New notation COAT-PSPC(CA) confirms compliance

DNV GL has since revised its relevant ship construction rules to incorporate corrosion-resistant steels for cargo tanks, and recently added the new classifier “CA” (for “corrosion protection by alternate means”) to its existing corrosion protection class notation. Announced in July 2020, the new notation COAT-PSPC(CA) confirms a ship’s compliance with the corrosion protection requirements for cargo oil tanks of crude oil tankers, by application of approved corrosion-resistant steel grades in one of the following areas of a cargo tank:

a) Lower surface of the strength deck and surrounding structures (RCU)

b) Upper surface of the inner bottom plating and surrounding structures (RCB) 

c) Both the strength deck and the inner bottom plating (RCW)

Besides using the approved steel grades, the notation also implies the use of appropriate, approved welding consumables to join the plates. Compliance with both requirements must be substantiated by submitting specific documentation. The class notation will enter into force six months after publication of the rules, i.e. in January 2021.

Eliminating the cost of coating

Opting for corrosion-resistant steels in the corrosion-prone areas of crude oil tanks offers various benefits to owners and charterers as well as shipyards. One example is to eliminate the cost of coating and shortening the time it takes to complete a newbuild in the yard. Furthermore, no coatings need to be reapplied to the relevant tank wall areas over the lifetime of the vessel since the IMO performance standard assumes a useful life of 25 years of the cargo oil tank (COT) steel until its thickness is reduced beyond acceptable levels. Owners who choose this class notation can demonstrate to cargo owners that their crude oil tankers have a lower risk of tank bottom or wall failure, cargo loss and environmental pollution, thereby enhancing confidence in their ships.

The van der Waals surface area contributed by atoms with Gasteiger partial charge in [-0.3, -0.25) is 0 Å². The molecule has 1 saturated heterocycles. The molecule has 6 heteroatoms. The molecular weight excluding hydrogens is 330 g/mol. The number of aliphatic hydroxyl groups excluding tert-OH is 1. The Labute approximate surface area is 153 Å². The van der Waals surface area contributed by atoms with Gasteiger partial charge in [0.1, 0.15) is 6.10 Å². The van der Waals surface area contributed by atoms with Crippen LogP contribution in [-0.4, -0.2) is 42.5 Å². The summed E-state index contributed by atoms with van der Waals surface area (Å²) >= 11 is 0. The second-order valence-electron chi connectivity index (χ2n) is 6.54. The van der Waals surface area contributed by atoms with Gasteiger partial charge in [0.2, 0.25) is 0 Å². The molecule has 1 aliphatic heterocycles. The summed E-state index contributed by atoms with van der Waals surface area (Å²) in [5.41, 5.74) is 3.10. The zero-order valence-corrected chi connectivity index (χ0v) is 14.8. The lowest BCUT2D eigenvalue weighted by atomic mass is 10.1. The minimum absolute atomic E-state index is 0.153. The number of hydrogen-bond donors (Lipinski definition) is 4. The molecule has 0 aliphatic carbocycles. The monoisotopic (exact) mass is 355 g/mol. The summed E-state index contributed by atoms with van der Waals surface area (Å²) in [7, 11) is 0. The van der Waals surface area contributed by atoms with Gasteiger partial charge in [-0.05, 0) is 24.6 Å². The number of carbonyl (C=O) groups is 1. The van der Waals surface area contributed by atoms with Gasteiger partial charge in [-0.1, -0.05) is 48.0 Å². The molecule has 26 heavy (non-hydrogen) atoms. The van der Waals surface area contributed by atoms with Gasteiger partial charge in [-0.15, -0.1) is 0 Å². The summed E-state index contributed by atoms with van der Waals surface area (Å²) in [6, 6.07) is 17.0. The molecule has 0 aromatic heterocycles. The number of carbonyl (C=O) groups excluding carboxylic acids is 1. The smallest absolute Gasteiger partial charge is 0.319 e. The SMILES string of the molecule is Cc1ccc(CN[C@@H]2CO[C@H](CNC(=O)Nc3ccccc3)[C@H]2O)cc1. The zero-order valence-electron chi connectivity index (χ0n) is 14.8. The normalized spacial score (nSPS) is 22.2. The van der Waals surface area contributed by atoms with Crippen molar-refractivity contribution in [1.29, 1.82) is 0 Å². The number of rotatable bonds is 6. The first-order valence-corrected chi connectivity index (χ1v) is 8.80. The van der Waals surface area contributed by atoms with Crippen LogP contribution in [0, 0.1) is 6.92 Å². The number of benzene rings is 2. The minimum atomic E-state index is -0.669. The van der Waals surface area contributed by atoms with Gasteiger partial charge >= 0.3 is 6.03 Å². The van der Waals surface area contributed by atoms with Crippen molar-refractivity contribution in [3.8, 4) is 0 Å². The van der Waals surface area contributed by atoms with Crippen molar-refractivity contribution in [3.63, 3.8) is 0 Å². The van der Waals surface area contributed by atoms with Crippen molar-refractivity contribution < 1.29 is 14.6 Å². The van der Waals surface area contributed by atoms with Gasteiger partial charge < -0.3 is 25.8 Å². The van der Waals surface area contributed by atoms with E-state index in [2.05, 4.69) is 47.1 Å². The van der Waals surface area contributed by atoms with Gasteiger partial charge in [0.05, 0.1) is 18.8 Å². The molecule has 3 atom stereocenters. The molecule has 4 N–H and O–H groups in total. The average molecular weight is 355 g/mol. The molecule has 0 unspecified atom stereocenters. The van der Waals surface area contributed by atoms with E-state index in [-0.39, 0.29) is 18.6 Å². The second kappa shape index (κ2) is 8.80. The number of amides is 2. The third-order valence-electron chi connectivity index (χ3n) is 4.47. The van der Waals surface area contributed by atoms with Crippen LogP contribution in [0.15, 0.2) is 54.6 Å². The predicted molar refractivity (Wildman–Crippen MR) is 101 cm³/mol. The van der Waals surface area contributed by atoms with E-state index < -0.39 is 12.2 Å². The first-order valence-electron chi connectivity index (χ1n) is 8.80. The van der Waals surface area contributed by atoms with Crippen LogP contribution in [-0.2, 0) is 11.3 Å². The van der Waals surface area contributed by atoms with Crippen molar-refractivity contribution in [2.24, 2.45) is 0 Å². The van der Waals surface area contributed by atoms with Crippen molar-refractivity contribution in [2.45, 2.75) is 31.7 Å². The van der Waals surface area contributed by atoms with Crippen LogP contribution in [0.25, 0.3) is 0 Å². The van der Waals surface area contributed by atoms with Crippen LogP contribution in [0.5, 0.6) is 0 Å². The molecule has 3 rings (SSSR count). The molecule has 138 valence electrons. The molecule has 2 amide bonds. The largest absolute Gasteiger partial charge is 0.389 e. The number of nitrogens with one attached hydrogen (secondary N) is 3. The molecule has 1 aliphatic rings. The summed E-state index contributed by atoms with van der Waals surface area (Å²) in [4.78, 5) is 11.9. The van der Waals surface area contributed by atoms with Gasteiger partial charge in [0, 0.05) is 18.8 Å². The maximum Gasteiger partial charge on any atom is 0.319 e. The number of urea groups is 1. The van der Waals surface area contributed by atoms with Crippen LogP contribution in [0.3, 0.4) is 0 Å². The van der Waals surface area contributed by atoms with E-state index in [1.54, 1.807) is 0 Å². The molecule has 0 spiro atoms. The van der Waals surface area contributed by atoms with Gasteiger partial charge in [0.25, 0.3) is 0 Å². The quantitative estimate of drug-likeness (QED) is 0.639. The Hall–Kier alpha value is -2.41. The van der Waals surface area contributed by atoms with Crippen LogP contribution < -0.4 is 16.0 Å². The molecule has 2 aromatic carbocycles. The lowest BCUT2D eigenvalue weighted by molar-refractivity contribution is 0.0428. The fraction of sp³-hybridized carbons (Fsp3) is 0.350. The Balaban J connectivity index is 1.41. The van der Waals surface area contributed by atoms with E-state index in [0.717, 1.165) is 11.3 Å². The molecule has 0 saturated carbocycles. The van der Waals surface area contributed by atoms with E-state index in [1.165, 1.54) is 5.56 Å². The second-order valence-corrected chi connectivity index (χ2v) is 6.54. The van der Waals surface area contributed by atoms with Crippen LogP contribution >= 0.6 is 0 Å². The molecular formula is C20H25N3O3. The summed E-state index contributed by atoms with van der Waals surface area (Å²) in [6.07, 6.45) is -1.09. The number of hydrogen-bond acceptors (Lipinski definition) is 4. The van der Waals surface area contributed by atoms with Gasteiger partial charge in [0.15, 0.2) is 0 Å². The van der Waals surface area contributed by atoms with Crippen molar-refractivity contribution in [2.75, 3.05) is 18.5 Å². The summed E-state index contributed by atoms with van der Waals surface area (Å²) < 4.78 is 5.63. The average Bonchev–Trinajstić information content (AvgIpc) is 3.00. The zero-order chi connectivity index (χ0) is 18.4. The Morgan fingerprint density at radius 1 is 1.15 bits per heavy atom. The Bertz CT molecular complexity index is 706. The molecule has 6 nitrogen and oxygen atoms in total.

Approved steel grades enhance customer confidence

DNV GL has approved all corrosion-resistant steel grades developed by the three Japanese steelmakers according to the IMO standard and the corresponding DNV GL standard, DNVGL-CP-0429. The Tokyo head office of JFE Steel Corporation commented: “Receiving approval from DNV GL, a world-leading classification society, for our corrosion-resistant steels is a milestone for us. Corrosion-resistant steels have not been so popular among oil majors and Euro-American operators of crude oil tankers, although these steels have already been well adopted for use in cargo oil tanks of crude oil tankers operated by Japanese operators for Japanese oil companies. However, DNV GL's approval for our corrosion-resistant steels raises awareness among oil majors and Euro-American operators as an alternative means to meet the IMO standard.” Several Chinese steelmakers have since requested approval from DNV GL for their COT steels.
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Dr Eva Junghans

Dr Eva Junghans

Senior Principal Engineer, Material, Welding & Additive Manufacturing